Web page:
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I know the virtual memory separates 2G(for kernel)/2G(for user) in Windows. But why the address of variable isn't stack continually?

Likes 0x22ff74,0x22ff78,0x22ff82,0x22ff86 ? Does it mean that Windows use sandbox mechanism in user process?

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up vote 12 down vote accepted

That's exactly what virtual memory is. The operating system provides each program with its own private address space. In reality the operating system is in charge of mapping those virtual addresses back to the physical address space without the application being aware.

As you noticed this means that two applications can have different data residing at the same virtual address in the program.

Read more about virtual memory here.

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Thanks a lot. But more question confuse me after reading wiki you provide.Dose it means each process think that they own 2G entirely(or said each process have a new,empty and clean VAS)? If yes,is this the reason why four program start at same VAS Address ? Another question is that DLL(third-party) copy its ".data" and ".code" to each process's VAS? sorry for asking too many question <3 – John Feb 9 '12 at 12:38
@John: It's complicated. Each process has its own clean VAS. On startup each DLL (along with the process executable) is memory mapped into the process. Shared DLLs normally start at the same address in all processes (so the pages used for them are shared). When a virtual address is touched (executed, read or written), memory management copies (pages) the contents of that virtual address into memory. – Larry Osterman Feb 10 '12 at 4:36
Followup to previous answer: Sometimes DLL addresses collide, in which case the loader will relocate the DLL to a new address. After this, the pages for the DLL will no longer be shared with other processes that use the DLL. – Larry Osterman Feb 10 '12 at 4:37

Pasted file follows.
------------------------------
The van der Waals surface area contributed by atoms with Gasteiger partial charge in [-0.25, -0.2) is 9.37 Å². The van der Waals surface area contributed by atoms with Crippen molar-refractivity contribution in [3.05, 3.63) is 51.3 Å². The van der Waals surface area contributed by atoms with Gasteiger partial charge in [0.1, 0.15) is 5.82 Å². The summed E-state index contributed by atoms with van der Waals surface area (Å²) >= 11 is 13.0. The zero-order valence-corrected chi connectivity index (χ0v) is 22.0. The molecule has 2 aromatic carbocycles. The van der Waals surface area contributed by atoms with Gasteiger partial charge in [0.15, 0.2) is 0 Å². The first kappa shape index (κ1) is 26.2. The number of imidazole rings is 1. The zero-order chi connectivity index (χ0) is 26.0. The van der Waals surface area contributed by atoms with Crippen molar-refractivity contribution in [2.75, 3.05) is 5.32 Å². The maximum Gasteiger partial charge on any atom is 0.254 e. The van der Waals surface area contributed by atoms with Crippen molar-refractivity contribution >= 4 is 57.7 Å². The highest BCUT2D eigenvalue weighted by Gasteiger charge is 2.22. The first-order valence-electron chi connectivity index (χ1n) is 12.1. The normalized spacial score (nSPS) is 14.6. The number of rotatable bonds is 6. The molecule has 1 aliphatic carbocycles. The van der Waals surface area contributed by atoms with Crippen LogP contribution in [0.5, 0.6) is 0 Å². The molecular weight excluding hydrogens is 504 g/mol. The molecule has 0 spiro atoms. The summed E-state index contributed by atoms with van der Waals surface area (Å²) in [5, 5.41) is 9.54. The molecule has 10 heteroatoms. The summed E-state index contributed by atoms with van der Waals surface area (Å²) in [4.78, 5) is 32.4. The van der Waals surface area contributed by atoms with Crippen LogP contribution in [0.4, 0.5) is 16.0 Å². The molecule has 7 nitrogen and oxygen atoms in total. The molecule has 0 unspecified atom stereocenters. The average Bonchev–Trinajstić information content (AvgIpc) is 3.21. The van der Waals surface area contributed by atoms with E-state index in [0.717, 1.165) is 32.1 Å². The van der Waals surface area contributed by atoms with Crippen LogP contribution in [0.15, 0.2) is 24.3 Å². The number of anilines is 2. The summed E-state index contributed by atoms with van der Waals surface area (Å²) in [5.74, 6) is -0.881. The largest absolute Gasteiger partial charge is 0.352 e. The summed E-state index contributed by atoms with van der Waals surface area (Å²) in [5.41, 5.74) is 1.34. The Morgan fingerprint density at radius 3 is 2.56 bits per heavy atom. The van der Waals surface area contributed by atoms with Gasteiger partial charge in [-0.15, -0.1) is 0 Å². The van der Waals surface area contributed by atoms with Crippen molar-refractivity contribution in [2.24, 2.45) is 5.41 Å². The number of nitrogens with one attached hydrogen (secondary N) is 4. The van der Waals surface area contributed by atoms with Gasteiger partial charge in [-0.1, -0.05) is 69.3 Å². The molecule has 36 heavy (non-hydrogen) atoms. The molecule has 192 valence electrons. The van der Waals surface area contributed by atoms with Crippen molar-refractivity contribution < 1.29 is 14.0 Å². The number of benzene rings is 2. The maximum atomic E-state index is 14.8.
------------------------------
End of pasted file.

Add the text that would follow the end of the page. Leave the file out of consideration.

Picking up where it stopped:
And one more followup: It's likely that this behavior won't be seen on Windows Vista and Windows 7 - that's because they have a feature called ASLR which "randomizes" the base address of all the DLLs. So the address the DLLs are loaded at will change from one boot to another. – Larry Osterman Feb 10 '12 at 4:38
Now I understand a lot about Visual Memory Space! Thanks a lot guys! :D – John Feb 10 '12 at 5:59

Are you confusing physical addresses and virtual addresses? It's ok for two processes to access the same virtual address, because each process see its own virtual memory space. On the other hand, all processes share the same physical memory space in the machine, so each process will have that same virtual address mapped to a different physical address (assuming there is no shared memory).

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Let me explicate it another way. Process X is running on machine A, and the same program is running as process Y on machine B. Does it matter if some global variable of your program takes same memory address on both machines? They are different! The same way, if that global variable is stored at XYZ location for one instance of process, another instance of process may have the same virtual address (XYZ) for that global variable.

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